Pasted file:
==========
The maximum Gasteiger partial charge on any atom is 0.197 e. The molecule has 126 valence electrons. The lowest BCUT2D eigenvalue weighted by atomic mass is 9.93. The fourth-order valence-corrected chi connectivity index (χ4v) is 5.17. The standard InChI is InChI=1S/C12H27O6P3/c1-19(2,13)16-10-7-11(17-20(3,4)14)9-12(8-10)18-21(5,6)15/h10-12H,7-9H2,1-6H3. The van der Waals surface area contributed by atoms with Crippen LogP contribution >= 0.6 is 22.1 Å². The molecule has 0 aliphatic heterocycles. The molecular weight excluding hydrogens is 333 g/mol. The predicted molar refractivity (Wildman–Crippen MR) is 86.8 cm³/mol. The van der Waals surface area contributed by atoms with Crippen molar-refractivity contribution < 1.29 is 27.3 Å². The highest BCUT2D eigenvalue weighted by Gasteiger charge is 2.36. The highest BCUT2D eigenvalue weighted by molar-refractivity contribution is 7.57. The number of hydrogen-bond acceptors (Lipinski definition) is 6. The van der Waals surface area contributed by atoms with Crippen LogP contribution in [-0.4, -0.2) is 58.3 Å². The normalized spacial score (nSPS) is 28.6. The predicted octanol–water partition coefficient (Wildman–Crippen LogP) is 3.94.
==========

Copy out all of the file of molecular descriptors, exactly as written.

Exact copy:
The maximum Gasteiger partial charge on any atom is 0.197 e. The molecule has 126 valence electrons. The lowest BCUT2D eigenvalue weighted by atomic mass is 9.93. The fourth-order valence-corrected chi connectivity index (χ4v) is 5.17. The standard InChI is InChI=1S/C12H27O6P3/c1-19(2,13)16-10-7-11(17-20(3,4)14)9-12(8-10)18-21(5,6)15/h10-12H,7-9H2,1-6H3. The van der Waals surface area contributed by atoms with Crippen LogP contribution >= 0.6 is 22.1 Å². The molecule has 0 aliphatic heterocycles. The molecular weight excluding hydrogens is 333 g/mol. The predicted molar refractivity (Wildman–Crippen MR) is 86.8 cm³/mol. The van der Waals surface area contributed by atoms with Crippen molar-refractivity contribution < 1.29 is 27.3 Å². The highest BCUT2D eigenvalue weighted by Gasteiger charge is 2.36. The highest BCUT2D eigenvalue weighted by molar-refractivity contribution is 7.57. The number of hydrogen-bond acceptors (Lipinski definition) is 6. The van der Waals surface area contributed by atoms with Crippen LogP contribution in [-0.4, -0.2) is 58.3 Å². The normalized spacial score (nSPS) is 28.6. The predicted octanol–water partition coefficient (Wildman–Crippen LogP) is 3.94.